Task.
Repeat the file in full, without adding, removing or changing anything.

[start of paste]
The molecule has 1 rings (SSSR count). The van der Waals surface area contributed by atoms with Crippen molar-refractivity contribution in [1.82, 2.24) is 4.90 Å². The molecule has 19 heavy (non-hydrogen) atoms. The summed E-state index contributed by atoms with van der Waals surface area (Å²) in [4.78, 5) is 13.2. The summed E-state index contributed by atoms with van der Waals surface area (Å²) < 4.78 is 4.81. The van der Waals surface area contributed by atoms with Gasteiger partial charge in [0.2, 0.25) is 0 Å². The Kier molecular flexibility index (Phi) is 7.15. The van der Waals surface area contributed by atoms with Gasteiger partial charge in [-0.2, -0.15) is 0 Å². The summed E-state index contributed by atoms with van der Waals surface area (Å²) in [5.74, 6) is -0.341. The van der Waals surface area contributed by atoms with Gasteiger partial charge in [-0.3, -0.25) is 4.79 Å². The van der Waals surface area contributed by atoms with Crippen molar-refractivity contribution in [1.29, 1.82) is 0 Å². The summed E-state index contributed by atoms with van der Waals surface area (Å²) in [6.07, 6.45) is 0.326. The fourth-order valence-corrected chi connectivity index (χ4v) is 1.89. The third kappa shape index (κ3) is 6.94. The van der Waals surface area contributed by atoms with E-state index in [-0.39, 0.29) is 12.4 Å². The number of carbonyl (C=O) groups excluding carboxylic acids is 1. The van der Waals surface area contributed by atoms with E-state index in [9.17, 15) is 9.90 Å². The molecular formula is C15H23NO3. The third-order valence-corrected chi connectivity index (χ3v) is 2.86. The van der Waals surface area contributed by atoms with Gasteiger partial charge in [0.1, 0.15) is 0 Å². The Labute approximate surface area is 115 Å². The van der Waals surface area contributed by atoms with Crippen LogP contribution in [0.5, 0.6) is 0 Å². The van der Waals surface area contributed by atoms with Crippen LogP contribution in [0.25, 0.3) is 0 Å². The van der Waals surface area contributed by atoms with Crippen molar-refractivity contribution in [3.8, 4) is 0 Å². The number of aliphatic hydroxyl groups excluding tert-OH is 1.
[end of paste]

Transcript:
The molecule has 1 rings (SSSR count). The van der Waals surface area contributed by atoms with Crippen molar-refractivity contribution in [1.82, 2.24) is 4.90 Å². The molecule has 19 heavy (non-hydrogen) atoms. The summed E-state index contributed by atoms with van der Waals surface area (Å²) in [4.78, 5) is 13.2. The summed E-state index contributed by atoms with van der Waals surface area (Å²) < 4.78 is 4.81. The van der Waals surface area contributed by atoms with Gasteiger partial charge in [0.2, 0.25) is 0 Å². The Kier molecular flexibility index (Phi) is 7.15. The van der Waals surface area contributed by atoms with Gasteiger partial charge in [-0.2, -0.15) is 0 Å². The summed E-state index contributed by atoms with van der Waals surface area (Å²) in [5.74, 6) is -0.341. The van der Waals surface area contributed by atoms with Gasteiger partial charge in [-0.3, -0.25) is 4.79 Å². The van der Waals surface area contributed by atoms with Crippen molar-refractivity contribution in [1.29, 1.82) is 0 Å². The summed E-state index contributed by atoms with van der Waals surface area (Å²) in [6.07, 6.45) is 0.326. The fourth-order valence-corrected chi connectivity index (χ4v) is 1.89. The third kappa shape index (κ3) is 6.94. The van der Waals surface area contributed by atoms with E-state index in [-0.39, 0.29) is 12.4 Å². The number of carbonyl (C=O) groups excluding carboxylic acids is 1. The van der Waals surface area contributed by atoms with E-state index in [9.17, 15) is 9.90 Å². The molecular formula is C15H23NO3. The third-order valence-corrected chi connectivity index (χ3v) is 2.86. The van der Waals surface area contributed by atoms with Gasteiger partial charge in [0.1, 0.15) is 0 Å². The Labute approximate surface area is 115 Å². The van der Waals surface area contributed by atoms with Crippen LogP contribution in [0.5, 0.6) is 0 Å². The van der Waals surface area contributed by atoms with Crippen LogP contribution in [0.25, 0.3) is 0 Å². The van der Waals surface area contributed by atoms with Crippen molar-refractivity contribution in [3.8, 4) is 0 Å². The number of aliphatic hydroxyl groups excluding tert-OH is 1.